Getting your dog used to your new home

Posted on 2 March, 2024

Photo by Erda Estremera on Unsplash

Written by Simon for Homesitters Ltd

If you’ve recently moved home or are considering a move to make the most of falling house prices, you might be wondering how you can settle your four-legged friend in seamlessly. Here are some ways you can make your dog feel more at ease in their new surroundings.

1. Establish a routine

Moving to new homes can be difficult for your pets, so establishing a routine early on will give your pet a sense of security and familiarity. The more you keep to your new routine, the better. Dogs are creatures of habit, so it won’t be long before they fall into the swing of things and start to feel more at ease in the space.

2. Leave them with a trusted dog sitter

Move-in day is stressful enough as it is, without having to worry about your dog as well! To make life easier for you and your furry friend, give your dog a break away from the hustle and bustle of the removal van and leave them with a trusted dog sitter or friend while you move.

This will keep them out of harm’s way and ensure they don’t start to get stressed by the change in their routine.

To keep them calm, take them on a long dog walk so they can release any pent-up energy and spend some time sniffing around and playing. Once you’ve done this, don’t forget to pack them off with food, water, and some toys so they can keep busy.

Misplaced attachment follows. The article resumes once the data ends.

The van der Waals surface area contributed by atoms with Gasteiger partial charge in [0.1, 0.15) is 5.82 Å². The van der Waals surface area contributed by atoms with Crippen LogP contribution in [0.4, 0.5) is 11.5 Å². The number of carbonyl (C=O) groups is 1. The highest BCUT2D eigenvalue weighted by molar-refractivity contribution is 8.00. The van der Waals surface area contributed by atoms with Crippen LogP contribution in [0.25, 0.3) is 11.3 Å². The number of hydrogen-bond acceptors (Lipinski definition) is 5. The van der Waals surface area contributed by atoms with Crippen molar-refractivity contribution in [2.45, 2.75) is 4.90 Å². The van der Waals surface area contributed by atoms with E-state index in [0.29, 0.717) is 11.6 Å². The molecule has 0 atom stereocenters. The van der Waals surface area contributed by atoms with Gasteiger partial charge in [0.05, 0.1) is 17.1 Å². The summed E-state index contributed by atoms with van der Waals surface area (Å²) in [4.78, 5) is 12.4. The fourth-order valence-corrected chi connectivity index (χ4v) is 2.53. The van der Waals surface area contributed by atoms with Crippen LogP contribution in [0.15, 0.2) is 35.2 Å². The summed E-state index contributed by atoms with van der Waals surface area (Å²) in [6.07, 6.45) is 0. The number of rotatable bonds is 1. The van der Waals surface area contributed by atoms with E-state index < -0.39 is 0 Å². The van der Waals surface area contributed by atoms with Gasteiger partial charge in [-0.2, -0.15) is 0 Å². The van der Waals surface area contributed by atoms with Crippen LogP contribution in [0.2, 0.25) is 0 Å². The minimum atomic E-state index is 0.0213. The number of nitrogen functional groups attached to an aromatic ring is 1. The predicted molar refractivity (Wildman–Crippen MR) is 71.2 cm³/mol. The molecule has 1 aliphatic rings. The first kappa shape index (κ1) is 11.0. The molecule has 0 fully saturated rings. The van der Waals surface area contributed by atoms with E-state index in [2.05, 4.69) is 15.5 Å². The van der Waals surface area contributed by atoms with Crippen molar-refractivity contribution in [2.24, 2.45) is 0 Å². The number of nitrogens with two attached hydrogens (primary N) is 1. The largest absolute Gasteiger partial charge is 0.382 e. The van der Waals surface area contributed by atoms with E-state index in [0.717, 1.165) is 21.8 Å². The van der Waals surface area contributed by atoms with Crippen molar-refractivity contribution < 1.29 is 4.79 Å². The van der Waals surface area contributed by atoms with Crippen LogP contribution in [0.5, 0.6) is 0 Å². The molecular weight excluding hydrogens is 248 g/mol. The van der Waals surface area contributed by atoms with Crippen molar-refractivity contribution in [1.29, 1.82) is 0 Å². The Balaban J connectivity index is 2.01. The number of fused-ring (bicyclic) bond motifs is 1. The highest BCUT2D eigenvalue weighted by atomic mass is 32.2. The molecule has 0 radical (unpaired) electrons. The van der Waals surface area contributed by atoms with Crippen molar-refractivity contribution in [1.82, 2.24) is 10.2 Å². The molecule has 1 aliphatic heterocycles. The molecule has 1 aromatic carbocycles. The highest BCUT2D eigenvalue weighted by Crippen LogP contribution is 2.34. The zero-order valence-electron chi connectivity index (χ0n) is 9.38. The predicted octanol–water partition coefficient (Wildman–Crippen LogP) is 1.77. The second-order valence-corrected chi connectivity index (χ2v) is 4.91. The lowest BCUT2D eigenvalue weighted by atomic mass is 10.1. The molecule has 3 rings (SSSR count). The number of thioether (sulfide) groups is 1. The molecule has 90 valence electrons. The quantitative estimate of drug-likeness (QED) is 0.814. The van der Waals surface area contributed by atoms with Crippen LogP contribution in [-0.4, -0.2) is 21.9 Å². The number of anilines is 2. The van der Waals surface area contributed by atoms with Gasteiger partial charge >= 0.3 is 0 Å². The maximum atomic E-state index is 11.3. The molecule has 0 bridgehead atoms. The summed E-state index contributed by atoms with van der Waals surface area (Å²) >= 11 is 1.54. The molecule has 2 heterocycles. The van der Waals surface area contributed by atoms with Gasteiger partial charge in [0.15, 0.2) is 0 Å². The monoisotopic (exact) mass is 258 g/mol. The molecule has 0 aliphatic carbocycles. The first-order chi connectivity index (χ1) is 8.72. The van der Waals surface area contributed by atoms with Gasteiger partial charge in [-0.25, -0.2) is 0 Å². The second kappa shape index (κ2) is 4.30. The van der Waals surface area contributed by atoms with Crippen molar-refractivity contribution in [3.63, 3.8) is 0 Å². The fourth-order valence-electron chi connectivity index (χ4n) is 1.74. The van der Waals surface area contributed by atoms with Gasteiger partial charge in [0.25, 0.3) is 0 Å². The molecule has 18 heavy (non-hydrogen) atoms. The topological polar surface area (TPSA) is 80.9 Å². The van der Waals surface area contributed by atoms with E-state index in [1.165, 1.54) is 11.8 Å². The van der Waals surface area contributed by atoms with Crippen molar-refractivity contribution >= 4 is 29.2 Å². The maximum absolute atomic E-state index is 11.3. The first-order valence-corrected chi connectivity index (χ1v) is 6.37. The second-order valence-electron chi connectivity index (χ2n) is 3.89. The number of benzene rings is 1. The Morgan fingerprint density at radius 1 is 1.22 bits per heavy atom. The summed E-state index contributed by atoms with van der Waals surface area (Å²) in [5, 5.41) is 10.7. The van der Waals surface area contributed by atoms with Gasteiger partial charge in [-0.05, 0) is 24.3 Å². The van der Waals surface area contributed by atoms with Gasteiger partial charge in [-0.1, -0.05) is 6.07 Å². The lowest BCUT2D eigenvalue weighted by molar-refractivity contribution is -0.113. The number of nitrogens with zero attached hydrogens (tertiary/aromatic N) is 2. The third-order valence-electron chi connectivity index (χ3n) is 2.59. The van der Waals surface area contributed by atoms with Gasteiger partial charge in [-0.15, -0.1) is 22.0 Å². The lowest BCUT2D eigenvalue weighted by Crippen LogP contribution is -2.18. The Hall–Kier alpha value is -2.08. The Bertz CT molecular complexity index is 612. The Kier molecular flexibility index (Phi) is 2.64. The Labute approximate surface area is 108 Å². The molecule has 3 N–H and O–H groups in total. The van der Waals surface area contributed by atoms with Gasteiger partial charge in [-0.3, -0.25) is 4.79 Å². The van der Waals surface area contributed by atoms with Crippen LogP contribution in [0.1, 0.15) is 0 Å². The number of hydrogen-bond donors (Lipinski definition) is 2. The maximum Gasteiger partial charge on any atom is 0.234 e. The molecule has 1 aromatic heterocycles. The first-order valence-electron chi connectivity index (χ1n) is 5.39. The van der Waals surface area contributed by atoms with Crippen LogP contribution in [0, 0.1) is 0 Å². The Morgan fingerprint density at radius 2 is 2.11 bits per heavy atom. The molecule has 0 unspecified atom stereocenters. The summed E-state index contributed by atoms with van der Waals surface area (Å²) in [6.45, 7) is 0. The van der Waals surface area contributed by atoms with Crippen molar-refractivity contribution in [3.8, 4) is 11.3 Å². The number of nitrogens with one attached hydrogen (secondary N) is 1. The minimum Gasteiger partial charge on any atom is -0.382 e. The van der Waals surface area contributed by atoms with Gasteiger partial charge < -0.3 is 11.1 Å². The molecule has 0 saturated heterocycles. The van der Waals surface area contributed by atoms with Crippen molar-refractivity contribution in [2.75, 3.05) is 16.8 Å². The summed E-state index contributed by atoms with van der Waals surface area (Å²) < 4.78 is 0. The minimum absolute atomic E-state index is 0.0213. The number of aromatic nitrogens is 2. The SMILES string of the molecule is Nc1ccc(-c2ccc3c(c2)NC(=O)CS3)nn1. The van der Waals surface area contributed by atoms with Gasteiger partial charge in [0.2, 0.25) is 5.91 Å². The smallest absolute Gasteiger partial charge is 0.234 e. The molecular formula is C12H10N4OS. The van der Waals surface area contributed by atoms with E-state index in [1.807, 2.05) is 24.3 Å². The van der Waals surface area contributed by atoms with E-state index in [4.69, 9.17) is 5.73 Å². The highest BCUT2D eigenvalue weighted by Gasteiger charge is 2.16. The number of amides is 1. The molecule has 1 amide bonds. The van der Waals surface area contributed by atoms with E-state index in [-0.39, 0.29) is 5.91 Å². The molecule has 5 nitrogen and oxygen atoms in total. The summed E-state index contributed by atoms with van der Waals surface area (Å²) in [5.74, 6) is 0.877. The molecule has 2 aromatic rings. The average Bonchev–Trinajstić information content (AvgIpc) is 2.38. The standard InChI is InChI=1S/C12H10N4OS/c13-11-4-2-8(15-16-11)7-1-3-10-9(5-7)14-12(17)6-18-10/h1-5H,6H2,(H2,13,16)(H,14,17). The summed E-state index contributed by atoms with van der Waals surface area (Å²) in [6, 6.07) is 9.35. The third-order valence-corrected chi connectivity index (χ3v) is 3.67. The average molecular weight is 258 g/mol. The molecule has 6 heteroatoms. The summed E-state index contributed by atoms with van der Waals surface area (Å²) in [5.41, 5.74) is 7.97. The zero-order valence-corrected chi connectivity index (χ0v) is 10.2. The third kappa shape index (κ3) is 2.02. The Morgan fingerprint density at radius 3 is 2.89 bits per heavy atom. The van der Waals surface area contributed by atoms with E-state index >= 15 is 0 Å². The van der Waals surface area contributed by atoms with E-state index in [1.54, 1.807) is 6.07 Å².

3. Give your dog a safe space

To help your dog get used to their environment on their terms, make sure they have their own safe space where they can be themselves or have somewhere they can escape to if they need some quiet time. A dog bed or crate is ideal. All you need to do is make the space comfortable by adding a few blankets. Then, ensure everyone knows not to disturb them when they’re in their safe spot.

4. Get a microchip

With lots of open doors and boxes as part of the moving process, it can be easy for your dog to go on their adventure! Make sure that your dog’s microchip has been updated with your new address. This must be done before or on the day of your move. You’ll also need to ensure your dog has a collar with a tag - if they escape, you could be breaking the law if your dog isn’t wearing one!

Final thoughts…

When you move house with your beloved animal, it’s important to prioritise their well-being. By establishing a routine early on, leaving them with a trusted dog sitter on moving day and providing them with a safe space to retreat to, you can ensure they adjust to the change with minimal stress and disruption.


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